1968--A public announcement of the closing of the Apple Boutique is made. In the wee hours of the morning, John Lennon and Yoko Ono arrive at the store. Placing a sheet on the ground, Yoko raids the boutique, filling it with piles of designer clothing.

The Beatles walk across Abbey Road.1969--The Beatles in the recording studio (Studios Two and Three, EMI Studios, London). Recording overdubs for Come Together, Polythene Pam / She Came In Through the Bathroom Window, You Never Give Me Your Money, and Golden Slumbers / Carry That Weight. Then The Beatles begin to assemble the "medley" that will make up side two of the album. Paul McCartney tells tape operator, John Kurlander, to discard Her Majesty, but Kurlander can't bring himself to do so, tacking it onto the end of the medley tape, about 20 seconds after The End. The next day, when acetate discs are cut from the tape, Her Majesty is included. Hearing it like this, Paul likes it and decides to keep it, including the lengthy silence preceding it.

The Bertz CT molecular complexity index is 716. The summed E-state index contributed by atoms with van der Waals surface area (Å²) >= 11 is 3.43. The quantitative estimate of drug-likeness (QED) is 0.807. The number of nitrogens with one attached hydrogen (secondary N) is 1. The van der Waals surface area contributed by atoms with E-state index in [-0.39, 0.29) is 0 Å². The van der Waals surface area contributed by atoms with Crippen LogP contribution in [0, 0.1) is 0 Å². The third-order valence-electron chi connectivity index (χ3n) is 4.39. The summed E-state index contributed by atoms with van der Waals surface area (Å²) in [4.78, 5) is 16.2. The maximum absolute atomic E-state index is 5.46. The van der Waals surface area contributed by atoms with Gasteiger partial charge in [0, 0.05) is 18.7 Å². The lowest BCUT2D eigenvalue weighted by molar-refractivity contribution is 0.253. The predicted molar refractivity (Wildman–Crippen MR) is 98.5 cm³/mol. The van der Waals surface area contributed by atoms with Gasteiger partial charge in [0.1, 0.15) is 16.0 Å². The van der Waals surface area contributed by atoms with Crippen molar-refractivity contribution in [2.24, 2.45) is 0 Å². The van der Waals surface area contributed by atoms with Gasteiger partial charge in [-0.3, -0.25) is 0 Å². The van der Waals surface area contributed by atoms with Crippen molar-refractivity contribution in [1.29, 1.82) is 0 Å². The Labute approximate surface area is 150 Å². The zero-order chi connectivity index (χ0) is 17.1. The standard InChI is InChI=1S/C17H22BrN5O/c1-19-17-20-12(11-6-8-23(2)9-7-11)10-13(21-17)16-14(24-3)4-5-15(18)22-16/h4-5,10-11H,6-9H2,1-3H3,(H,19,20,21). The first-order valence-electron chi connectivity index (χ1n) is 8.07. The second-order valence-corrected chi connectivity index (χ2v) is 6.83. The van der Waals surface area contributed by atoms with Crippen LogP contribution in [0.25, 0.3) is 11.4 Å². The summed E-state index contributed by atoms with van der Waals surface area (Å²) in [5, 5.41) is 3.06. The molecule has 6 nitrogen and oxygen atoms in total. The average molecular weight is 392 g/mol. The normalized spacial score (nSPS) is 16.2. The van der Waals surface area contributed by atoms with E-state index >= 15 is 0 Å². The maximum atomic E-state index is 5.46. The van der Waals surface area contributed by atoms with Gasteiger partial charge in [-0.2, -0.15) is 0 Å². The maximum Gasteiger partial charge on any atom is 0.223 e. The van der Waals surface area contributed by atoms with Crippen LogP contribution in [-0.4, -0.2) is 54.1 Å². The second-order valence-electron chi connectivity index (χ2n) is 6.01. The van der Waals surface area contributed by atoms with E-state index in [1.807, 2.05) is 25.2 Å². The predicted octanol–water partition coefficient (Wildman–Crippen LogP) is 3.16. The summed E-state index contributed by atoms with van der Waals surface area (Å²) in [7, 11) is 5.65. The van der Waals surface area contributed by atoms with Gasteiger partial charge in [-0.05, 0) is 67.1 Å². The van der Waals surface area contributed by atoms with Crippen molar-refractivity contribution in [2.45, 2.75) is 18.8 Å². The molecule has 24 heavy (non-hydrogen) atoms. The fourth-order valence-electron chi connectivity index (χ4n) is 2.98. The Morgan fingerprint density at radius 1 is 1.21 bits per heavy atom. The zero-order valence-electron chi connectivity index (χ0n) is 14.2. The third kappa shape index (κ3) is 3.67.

1970--The Rolling Stones fire Allen Klein as their manager.

The Concert for Bangla Desh1971--UK release of the George Harrison single, Bangladesh / Deep Blue (Apple). 6 weeks on the charts; highest position #10.

1973--John Phillips, of The Mamas and The Papas, calls a press conference to accuse his old label, ABC-Dunhill, of "the systematic, cold-blooded theft of perhaps up to $60 million, stolen from each and every artist who ever recorded for the company during a seven-year period."

1976--UK release of the double LP, The Beatles Tapes (Polydor). First release of interviews recorded by David Wigg for BBC radio's "Scene and Heard" program (1969-1973).

1991--US re-release of the George Harrison album, The Concert for Bangladesh on CD (Capitol).